Second, I am not sure why, in this day and age of TB+ hard drives, 120 GB of video files would present a problem for archiving purposes. Those caps are your master files. Are you planning to nuke them? I would work to find a way to back those up as-is or just leave them where they are at. Why are they suddenly a problem?
Use Macrium Reflect Free to clone or image [or both] to other media.PLEASE read the manual first,even though Macrium is simple to use.
I believe compressing your material with x264 and CRF 6..12, maybe with a profile for fast decoding (shorter GOPs, few B frames, few references – like Blu-ray or DXVA compatibility), should produce a "semi-master" which will be easy enough to handle. AVC even still supports interlacing, you may not even have to process it all right now. If you ever decide to encode it as DVD Video, it can stay interlaced. Many TV sets have good interpolation techniques of old SD material.
AviSynth supporting tools, StaxRip x64 and MeGUI are probably among the most recommendable. MeGUI is more detailed, flexible, and technically oriented, IMHO.
ABX test tools for audio encoding; but some people have discussed this topic for video as well. I found some in the hydrogenaud.io and doom9 forum.
Thank you for the answers! You really help me.
Looks like StaxRip tool suits me the best.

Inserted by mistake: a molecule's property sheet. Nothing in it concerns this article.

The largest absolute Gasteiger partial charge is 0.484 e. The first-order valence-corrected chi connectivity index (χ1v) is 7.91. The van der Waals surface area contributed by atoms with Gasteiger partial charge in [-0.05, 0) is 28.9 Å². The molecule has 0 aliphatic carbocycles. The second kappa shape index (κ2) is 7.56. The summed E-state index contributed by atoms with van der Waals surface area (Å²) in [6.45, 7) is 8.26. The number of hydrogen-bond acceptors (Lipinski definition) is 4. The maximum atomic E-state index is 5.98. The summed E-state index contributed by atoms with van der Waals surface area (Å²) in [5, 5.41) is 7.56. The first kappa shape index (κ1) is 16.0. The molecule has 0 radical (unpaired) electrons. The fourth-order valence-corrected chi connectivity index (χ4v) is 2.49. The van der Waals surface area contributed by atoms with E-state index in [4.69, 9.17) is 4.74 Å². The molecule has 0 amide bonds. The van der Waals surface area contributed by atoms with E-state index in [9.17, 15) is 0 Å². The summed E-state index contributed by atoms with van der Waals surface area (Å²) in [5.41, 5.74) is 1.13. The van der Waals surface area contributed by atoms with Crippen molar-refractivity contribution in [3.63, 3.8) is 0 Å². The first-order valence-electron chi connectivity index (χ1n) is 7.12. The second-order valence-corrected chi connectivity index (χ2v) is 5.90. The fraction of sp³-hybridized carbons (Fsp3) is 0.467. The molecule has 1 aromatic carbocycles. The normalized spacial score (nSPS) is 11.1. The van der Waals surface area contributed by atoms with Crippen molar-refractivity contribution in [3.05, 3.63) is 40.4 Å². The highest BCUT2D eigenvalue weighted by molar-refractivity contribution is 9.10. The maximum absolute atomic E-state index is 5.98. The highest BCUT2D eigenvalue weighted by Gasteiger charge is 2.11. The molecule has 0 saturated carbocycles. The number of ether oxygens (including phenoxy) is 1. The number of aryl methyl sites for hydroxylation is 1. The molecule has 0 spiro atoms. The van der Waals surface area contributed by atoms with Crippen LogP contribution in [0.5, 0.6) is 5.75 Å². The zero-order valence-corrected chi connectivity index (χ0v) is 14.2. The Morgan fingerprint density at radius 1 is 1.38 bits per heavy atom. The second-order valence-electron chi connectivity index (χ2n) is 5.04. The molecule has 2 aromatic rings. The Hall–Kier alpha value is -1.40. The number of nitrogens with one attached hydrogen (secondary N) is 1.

I know there are several video studios in the town which can capture my tapes and write then on DVD. I asked them to make a cassette-to-cassette copy at the time when VHS was still relevant and the resulting quality was really disappointing.
I already witnessed a few of such ideas in the last 10 years, and I doubt the next 10 years will surprise me. Lost details stay lost. "Restoration" is guessing; as educated as it may be, it will never know.
Will try to encode several scenes with different options. Also I've decided to keep master copies on the HDD and reencode them using FFV1. 80 GB is not too much nowadays, and I will make a separate copy for cloud storage.
If you have a time-tested AviSynth script tuned for VHS denoise and deinterlace - I will be glad to see it
My favorite method of comparing videos is with AviSynth and VirtualDub, along with Windows' built in magnifier. I create a script like:
v1 = AviSource("original.avi") v2 = AviSource("encoded.avi") Interleave(v1,v2)
To compare the two video side by side use:
v1 = AviSource("original.avi") v2 = AviSource("encoded.avi") StackHorizontal(v1,v2)
Sometimes I need to compare two encoded videos to a source and use script like:
v0 = AviSource("original.avi") v1 = AviSource("encoded1.avi") v2 = AviSource("encoded2.avi") Interleave(v0,v1,v2,v0)
Another thing you can do is subtract one video from another, pixel by pixel:
v1 = AviSource("original.avi") v2 = AviSource("encoded.avi") Subtract(v1,v2) # really v1-v2+128
v1 = AviSource("original.avi") v2 = AviSource("encoded.avi") Subtract(v1,v2) Levels(120,1,136,0,255)
v1 = AviSource("original.avi") v2 = AviSource("encoded.avi") Interleave(v1, v2, Subtract(v1,v2).Levels(120,1,136,0,255))
Your total storage will decrease to around 80 GB if you re-encode to FFV1. Is that too big to back up?